In 1897, Italian economist Vilfredo Pareto, in his study of the patterns of wealth and income, observed that the distribution of wealth was predictably unbalanced. He first discovered this pattern in 19th-century England and found it to be the same for every country and time period he studied. Over the years, Pareto’s observation has become known as the 80/20 principle.
The principle is simple, but counter-intuitive: Nature creates imbalances. This is true for money (20% of people have 80% of the wealth), crime (20% of criminals commit 80% of crimes), energy usage (15% of population uses 85% of energy), competition (20% of suppliers have 80% of market share)and even carpet (20% gets 80% wear and tear).
Pareto’s findings have touched a great many students of business and economics. In fact, every MBA graduate at one time or another has heard of the “80/20 Principle”. The “80/20 Principle”, also know as Pareto’s law, simply states that approximately 80% of the output is a result of just 20% of the input.
In Pareto’s case, he found that 80% of the world’s resources/wealth was under the control of just 20% of the population. Please note that the use of the term 80/20 is used loosely and is not to be taken literally. The disproportionate relationship could easily be 90/10, 65/25, 70/10, etc.
The basic idea behind Pareto’s law is that the relationship between input and output is rarely if ever balanced. The key then is to isolate what input is causing the most output. This law can apply to an infinite number of disciplines and can be used to increase productivity on the micro and macro level.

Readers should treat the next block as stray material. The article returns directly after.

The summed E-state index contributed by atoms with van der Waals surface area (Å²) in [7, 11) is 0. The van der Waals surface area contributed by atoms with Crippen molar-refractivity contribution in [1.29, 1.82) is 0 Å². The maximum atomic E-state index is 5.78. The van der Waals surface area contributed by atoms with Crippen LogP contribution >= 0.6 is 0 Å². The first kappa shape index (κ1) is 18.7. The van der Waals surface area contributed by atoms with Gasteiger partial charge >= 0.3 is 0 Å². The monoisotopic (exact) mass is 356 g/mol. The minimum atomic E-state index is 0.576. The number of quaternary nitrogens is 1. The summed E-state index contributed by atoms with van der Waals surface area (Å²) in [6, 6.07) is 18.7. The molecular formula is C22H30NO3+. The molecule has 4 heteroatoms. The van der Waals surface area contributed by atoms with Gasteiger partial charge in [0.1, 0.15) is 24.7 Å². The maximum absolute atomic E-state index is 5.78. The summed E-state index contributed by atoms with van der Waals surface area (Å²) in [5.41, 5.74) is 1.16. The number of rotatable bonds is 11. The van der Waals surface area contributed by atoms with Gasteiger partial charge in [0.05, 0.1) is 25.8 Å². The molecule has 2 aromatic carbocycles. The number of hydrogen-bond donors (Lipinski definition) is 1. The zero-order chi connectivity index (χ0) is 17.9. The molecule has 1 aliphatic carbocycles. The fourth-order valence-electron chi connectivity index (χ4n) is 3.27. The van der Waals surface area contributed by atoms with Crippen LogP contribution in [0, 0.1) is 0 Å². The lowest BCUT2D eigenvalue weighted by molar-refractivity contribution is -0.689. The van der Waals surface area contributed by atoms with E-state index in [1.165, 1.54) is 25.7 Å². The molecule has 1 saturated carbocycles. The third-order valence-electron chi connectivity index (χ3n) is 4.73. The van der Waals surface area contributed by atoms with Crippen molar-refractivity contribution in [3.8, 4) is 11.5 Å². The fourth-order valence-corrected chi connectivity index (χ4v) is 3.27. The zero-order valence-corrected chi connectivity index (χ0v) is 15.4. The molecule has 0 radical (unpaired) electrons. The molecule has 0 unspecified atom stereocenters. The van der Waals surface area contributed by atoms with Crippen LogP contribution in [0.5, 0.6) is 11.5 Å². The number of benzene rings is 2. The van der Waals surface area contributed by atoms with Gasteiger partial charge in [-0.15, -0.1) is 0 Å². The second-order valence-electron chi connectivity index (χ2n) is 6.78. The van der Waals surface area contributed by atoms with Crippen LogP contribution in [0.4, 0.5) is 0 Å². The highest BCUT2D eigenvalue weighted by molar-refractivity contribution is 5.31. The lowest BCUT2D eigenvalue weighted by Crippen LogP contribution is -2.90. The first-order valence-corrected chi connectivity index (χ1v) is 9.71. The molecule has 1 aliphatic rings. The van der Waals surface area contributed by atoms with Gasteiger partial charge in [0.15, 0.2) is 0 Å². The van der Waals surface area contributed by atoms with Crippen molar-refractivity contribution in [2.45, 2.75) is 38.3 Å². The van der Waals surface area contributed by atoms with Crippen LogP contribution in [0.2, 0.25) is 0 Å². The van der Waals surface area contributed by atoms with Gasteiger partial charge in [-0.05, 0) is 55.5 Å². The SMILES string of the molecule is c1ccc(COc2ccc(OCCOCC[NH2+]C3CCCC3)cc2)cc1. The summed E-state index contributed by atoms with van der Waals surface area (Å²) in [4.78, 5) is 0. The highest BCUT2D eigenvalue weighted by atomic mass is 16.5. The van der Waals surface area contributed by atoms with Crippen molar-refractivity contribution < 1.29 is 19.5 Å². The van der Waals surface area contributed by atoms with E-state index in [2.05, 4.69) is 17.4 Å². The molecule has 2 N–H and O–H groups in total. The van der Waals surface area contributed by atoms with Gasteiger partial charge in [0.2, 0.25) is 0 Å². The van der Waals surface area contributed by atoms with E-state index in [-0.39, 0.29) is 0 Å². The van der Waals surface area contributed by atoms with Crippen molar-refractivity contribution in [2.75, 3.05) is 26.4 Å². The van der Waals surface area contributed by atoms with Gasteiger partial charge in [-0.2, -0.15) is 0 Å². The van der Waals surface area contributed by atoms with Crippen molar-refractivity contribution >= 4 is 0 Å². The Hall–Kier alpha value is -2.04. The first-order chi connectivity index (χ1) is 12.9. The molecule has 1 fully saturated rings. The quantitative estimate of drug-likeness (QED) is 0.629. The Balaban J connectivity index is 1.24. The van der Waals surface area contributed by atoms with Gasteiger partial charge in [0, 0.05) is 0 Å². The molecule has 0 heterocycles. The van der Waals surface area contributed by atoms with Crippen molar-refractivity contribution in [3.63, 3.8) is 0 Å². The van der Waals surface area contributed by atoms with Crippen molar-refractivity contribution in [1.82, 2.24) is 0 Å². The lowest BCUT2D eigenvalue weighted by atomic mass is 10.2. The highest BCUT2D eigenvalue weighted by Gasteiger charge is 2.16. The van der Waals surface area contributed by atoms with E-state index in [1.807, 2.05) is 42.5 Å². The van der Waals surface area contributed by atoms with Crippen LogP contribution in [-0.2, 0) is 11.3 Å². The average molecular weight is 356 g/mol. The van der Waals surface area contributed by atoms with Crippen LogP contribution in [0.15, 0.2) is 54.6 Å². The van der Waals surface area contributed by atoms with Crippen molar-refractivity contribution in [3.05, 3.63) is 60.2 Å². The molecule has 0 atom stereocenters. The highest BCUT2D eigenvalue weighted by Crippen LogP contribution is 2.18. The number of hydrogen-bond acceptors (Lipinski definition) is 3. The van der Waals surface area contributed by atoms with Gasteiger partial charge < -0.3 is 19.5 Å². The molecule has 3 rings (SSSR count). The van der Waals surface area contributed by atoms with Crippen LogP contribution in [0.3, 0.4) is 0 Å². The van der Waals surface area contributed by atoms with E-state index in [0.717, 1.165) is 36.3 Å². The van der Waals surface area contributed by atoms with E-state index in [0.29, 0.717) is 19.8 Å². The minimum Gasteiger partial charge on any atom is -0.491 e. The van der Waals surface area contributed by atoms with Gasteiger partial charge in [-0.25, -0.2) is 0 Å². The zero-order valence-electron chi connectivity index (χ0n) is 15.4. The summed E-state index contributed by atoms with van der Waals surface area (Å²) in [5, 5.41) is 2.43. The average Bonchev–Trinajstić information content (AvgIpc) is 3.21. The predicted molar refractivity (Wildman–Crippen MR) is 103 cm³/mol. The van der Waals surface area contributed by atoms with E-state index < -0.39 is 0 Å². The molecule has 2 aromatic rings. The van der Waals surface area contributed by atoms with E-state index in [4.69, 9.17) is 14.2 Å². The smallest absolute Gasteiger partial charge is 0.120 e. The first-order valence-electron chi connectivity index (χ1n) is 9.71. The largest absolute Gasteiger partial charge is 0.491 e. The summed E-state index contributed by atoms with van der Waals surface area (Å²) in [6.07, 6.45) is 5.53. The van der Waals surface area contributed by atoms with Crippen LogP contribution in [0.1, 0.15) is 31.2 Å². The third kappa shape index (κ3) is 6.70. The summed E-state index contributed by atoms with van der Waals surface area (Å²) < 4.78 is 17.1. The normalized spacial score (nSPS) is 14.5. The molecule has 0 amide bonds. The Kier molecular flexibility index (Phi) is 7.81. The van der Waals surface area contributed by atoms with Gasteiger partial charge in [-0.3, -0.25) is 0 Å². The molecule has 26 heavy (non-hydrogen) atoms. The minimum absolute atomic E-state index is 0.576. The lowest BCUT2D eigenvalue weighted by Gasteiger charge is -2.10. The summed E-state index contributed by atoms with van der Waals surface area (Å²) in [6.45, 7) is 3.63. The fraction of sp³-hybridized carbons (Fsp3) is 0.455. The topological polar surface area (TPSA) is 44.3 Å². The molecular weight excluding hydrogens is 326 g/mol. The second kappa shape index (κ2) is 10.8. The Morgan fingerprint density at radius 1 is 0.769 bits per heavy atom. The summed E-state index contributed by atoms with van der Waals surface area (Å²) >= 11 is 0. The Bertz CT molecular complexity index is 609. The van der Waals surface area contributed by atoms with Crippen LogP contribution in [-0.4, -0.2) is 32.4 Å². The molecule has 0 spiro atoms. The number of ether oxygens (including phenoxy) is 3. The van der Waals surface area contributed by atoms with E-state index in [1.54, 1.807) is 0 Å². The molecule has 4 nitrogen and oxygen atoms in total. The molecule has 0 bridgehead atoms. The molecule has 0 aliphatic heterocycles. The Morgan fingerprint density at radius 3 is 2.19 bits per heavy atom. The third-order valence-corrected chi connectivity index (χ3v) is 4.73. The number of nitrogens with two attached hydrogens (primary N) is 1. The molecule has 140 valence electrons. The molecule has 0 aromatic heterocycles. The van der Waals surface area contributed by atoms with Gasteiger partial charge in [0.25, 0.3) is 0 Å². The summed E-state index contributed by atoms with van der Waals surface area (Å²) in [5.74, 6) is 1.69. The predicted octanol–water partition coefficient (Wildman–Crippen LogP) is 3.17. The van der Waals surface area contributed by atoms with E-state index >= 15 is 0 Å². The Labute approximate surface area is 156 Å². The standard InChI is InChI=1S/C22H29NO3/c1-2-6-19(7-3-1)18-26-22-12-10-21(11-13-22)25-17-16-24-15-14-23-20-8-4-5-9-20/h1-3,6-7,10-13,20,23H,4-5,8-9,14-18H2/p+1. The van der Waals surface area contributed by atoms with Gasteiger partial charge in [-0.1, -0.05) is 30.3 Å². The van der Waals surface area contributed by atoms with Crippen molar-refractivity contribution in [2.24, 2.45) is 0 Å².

The list of relationships goes on and on, but here are just a few examples: 1) Business: Customers-to-Sales, Product Lines-to-Sales, Items-to-Sales, Raw Material-to-Finished Product. 2) Sociological: Automobile Type-to-Number of Accidents. 3) Personal: Hours Worked-to-Productivity, Types of Investments-to-Investment Returns, Scheduled Tasks-to-Personal Happiness.
In a non-linear world:
1) Celebrate exceptional productivity, look for the short cut. Be selective, only do what you do best.
2) Keep it simple. Size often creates complexity – which in turn creates inefficiency. Pour your effort into the 20% that makes a difference. Sometimes it is better to lose unprofitable customers to competitors
3) Hold on to your good customers and employees forever!
4) The key to 80/20 is not time-management. Don’t try to do more. Just do more of the right things.
5) Do what you enjoy because enthusiasm and success is a complementary cycle.